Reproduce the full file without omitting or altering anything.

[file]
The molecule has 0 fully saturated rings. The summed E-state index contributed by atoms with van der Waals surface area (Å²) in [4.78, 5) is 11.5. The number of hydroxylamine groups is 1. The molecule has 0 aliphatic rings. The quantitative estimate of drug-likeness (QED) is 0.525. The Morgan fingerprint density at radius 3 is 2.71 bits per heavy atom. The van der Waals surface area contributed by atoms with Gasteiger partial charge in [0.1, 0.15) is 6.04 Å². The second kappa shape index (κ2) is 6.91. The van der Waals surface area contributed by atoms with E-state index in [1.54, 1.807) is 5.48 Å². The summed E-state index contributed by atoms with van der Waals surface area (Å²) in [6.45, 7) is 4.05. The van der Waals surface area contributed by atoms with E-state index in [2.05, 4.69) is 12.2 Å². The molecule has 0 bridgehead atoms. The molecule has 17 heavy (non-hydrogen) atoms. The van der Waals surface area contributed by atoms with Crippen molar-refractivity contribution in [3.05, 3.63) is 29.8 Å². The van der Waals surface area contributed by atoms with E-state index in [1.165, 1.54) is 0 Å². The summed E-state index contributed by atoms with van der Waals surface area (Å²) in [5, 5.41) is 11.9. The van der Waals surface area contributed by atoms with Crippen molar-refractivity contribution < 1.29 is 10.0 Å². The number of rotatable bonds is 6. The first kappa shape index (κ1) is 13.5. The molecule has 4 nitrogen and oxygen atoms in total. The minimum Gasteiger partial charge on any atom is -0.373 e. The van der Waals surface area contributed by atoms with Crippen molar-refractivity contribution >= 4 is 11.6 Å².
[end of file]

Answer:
The molecule has 0 fully saturated rings. The summed E-state index contributed by atoms with van der Waals surface area (Å²) in [4.78, 5) is 11.5. The number of hydroxylamine groups is 1. The molecule has 0 aliphatic rings. The quantitative estimate of drug-likeness (QED) is 0.525. The Morgan fingerprint density at radius 3 is 2.71 bits per heavy atom. The van der Waals surface area contributed by atoms with Gasteiger partial charge in [0.1, 0.15) is 6.04 Å². The second kappa shape index (κ2) is 6.91. The van der Waals surface area contributed by atoms with E-state index in [1.54, 1.807) is 5.48 Å². The summed E-state index contributed by atoms with van der Waals surface area (Å²) in [6.45, 7) is 4.05. The van der Waals surface area contributed by atoms with E-state index in [2.05, 4.69) is 12.2 Å². The molecule has 0 bridgehead atoms. The molecule has 17 heavy (non-hydrogen) atoms. The van der Waals surface area contributed by atoms with Crippen molar-refractivity contribution in [3.05, 3.63) is 29.8 Å². The van der Waals surface area contributed by atoms with E-state index in [1.165, 1.54) is 0 Å². The summed E-state index contributed by atoms with van der Waals surface area (Å²) in [5, 5.41) is 11.9. The van der Waals surface area contributed by atoms with Crippen molar-refractivity contribution < 1.29 is 10.0 Å². The number of rotatable bonds is 6. The first kappa shape index (κ1) is 13.5. The molecule has 4 nitrogen and oxygen atoms in total. The minimum Gasteiger partial charge on any atom is -0.373 e. The van der Waals surface area contributed by atoms with Crippen molar-refractivity contribution >= 4 is 11.6 Å².